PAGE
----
NASCAR Sprint Cup Series: Pepsi Max 400
Topics: Pepsi Max 400
October 10, 2010
THE MODERATOR: We're now joined in the media center by our race winner Tony Stewart, driver of the No. 14 Office Depot Old Spice Chevrolet, also his crew chief Darian Grubb. For Tony, his 39th victory in 422 NASCAR Sprint Cup Series races, second victory in 2010, first win at Auto Club. Now fifth in the Chase, 107 points out of the lead.
And also with a top three sweep by Chevy today, they claim the manufacturer's championship this year, their 34th manufacturer's title in their history in the Sprint Cup Series.
Gentlemen, congratulations to you both. Talk about how things went out there today.
TONY STEWART: Thank you. Awesome day, obviously. I'll be honest, when I woke up this morning I thought if we had a top 10 day that was going to be good, and if we ran in the top 5 today that was going to be an outstanding day.
You know, it just shows how hard this guy works. Some of the crew guys and I, we were out, we went to a sprint car race last night and went to a fair and rode rides last night, and I can tell where Darian was. He didn't go very far from his computer and from the engineers. I guarantee they were busy last night.
He told me this morning he found something that he was confident was going to be quite a bit different and better than yesterday, and he for sure didn't disappoint on that. It was a big key.
DARIAN GRUBB: Basically backing him up. It was a good team effort all the way around. The engineering staff, like he said, with Jonathan Toney and Scott Radel, they brought me a few ideas and last night and we looked at it, and it actually made sense from the feedback we had from Tony at happy hour. And that was the key to the whole thing was we were not really good in happy hour. We made a lot of large changes and it didn't really seem to affect the car, and we finally hit on a few things right at the very end. No matter how frustrated we were, we kept working on it. The last run was very good, and we had definite things we needed to work on, and the engineers went and found the solutions to that.
And after that it was just the pit crew did an incredible job making the adjustments. Every stop we keep making pretty big swings at it, and then Tony told us we were just kind of keeping up with the changing racetrack, we weren't really getting ahead of it, so we started swinging a little bit bigger, and that feedback is what makes it easier for us to decide how far we want to go.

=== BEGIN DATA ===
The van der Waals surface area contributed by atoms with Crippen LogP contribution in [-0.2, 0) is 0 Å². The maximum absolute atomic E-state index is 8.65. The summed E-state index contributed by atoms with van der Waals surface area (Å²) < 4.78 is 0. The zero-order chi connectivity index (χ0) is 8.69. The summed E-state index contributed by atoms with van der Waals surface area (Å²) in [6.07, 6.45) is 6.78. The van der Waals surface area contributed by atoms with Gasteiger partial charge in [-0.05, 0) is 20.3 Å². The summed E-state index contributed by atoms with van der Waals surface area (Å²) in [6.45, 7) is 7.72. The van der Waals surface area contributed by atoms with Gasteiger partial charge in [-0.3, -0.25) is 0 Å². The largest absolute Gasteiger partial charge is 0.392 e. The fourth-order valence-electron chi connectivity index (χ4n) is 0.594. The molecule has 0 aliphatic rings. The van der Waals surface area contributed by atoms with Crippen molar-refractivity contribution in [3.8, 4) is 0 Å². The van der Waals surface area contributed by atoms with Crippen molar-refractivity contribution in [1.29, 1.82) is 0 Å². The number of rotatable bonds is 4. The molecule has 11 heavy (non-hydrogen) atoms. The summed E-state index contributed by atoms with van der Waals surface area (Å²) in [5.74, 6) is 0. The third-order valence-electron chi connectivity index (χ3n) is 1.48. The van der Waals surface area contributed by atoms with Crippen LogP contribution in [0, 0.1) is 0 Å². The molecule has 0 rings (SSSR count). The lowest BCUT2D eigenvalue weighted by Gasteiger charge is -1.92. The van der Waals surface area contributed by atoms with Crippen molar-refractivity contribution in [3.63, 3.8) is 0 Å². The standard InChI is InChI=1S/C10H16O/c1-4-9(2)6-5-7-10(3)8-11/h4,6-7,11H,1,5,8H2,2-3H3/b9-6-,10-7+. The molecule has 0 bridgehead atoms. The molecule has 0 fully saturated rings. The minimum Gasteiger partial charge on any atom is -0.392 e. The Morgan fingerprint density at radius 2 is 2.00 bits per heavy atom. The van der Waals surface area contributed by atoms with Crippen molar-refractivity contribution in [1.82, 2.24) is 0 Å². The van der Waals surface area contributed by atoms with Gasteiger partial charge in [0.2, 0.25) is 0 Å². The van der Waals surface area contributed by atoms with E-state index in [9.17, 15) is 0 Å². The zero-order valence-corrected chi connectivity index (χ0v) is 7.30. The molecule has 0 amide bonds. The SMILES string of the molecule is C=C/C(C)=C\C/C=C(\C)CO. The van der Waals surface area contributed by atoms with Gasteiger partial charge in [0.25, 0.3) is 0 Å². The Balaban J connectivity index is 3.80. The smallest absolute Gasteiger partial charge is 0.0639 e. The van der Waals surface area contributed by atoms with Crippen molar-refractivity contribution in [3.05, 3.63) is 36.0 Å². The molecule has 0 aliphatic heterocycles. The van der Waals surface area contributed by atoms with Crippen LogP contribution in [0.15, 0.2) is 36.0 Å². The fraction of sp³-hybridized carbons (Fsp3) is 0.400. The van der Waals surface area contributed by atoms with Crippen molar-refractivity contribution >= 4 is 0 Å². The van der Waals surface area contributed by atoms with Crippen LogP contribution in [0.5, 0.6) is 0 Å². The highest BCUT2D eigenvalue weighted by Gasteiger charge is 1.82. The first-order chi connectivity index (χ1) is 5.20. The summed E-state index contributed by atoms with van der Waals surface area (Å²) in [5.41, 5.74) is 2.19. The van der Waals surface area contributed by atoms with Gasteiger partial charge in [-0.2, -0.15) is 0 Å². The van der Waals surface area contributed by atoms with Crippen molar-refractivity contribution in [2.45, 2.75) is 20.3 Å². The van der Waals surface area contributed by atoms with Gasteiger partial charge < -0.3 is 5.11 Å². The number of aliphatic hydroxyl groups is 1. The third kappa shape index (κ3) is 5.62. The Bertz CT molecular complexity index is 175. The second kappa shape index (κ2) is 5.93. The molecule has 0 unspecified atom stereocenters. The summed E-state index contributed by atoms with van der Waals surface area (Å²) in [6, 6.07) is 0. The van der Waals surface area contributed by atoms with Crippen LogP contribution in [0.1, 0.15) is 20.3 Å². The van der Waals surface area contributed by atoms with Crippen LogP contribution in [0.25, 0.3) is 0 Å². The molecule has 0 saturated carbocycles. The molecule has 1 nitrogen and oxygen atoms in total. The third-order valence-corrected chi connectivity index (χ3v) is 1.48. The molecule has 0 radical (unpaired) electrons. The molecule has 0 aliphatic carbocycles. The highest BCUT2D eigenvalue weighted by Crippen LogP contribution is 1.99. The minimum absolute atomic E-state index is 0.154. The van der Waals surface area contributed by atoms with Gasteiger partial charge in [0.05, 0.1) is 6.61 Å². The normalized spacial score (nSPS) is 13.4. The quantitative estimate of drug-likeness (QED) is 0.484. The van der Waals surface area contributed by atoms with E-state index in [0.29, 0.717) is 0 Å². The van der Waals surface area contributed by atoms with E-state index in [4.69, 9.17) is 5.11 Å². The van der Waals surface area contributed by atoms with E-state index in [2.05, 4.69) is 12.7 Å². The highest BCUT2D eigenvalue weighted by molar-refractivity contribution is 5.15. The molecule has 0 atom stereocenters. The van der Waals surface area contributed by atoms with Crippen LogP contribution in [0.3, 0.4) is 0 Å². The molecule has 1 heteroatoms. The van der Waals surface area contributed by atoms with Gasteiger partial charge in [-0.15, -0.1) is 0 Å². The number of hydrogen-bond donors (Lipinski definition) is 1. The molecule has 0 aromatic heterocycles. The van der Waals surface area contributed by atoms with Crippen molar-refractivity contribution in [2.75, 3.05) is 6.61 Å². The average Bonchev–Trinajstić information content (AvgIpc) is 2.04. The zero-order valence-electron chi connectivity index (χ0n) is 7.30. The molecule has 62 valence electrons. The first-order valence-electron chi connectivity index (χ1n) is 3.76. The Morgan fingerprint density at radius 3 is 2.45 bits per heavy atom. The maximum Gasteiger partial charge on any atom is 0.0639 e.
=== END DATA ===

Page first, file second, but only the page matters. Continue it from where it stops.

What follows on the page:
And that one stop I think we had all seven guys on the left side of the car pulling tires, pulling the windshield tear off and everything all at one time, and I think we still gained three spots on that one stop. So kudos to those guys and everything that they've done. They've worked really hard at getting faster and making the car faster all at the same time.
Q. Tony, has the composition or the makeup of this track changed over the years to maybe make it conducive to better racing?
TONY STEWART: I don't know. When you see guys haven't run the whole car on the apron through 3 and 4 and it's probably eight to ten degrees less banking running on the apron, I don't know that that's better necessarily track-condition-wise. But it's just a difficult track. I mean, we always have a lot of temperature when we come out here, even in the spring it seems to be fairly warm.
But this track is so momentum-driven, and when it's as slick as it is here, it puts it back in the driver's hands, and normally I think that's going to be my advantage. But I've just been terrible here. We've had times when we've been good, but I've really struggled as a driver here over the course of 12 years.
But it's just a very difficult place to get a hold of, and if you can get your car balanced, you really can drive away from the majority of the field and get a pretty big gap there. But it's hard to do. You have to have that balance perfect. Somebody is going to get it right. I mean, somebody gets it perfect every time we come here.
But it's hard to do that, and there were so many guys today toward the end of the race. I mean, Clint Bowyer obviously had a great car, Mark Martin, Jeff Gordon, Jimmie, Kasey Kahne at the end of the race there. These were guys that all had cars that were really good, and it was just a matter of who could get out and get a gap early in the run and be able to take care of their stuff.
I mean, it's getting harder and harder to do to where you have an advantage over somebody and can be that much better. But I thought the racing was good today. I mean, the restarts early in the race were out of control. We were five wide. We were one of them that put a bunch of guys five wide early in the deal clear on the bottom, and I think we gained four spots in one corner doing it.
But guys know how important these restarts are now and they're willing to take more chances it seems like on the restarts, and this place is so wide and you can run so many different lines here.
And I guess to go back three minutes ago and answer your original question, yes, it's good, and it's racy, but man, it's difficult. The seams are slick. The racetrack is slick. I mean, it's just a -- it's not an old track, but it sure races like an old, worn-out track.
Q. This is for Darian. You worked under Chad and you were Jimmie Johnson's crew chief for six races back a few years ago, and I know you're going to take every race as they come, but you have to make up 107 points in the next bunch of races. Do you ever put your mind like what I did back at Hendrick?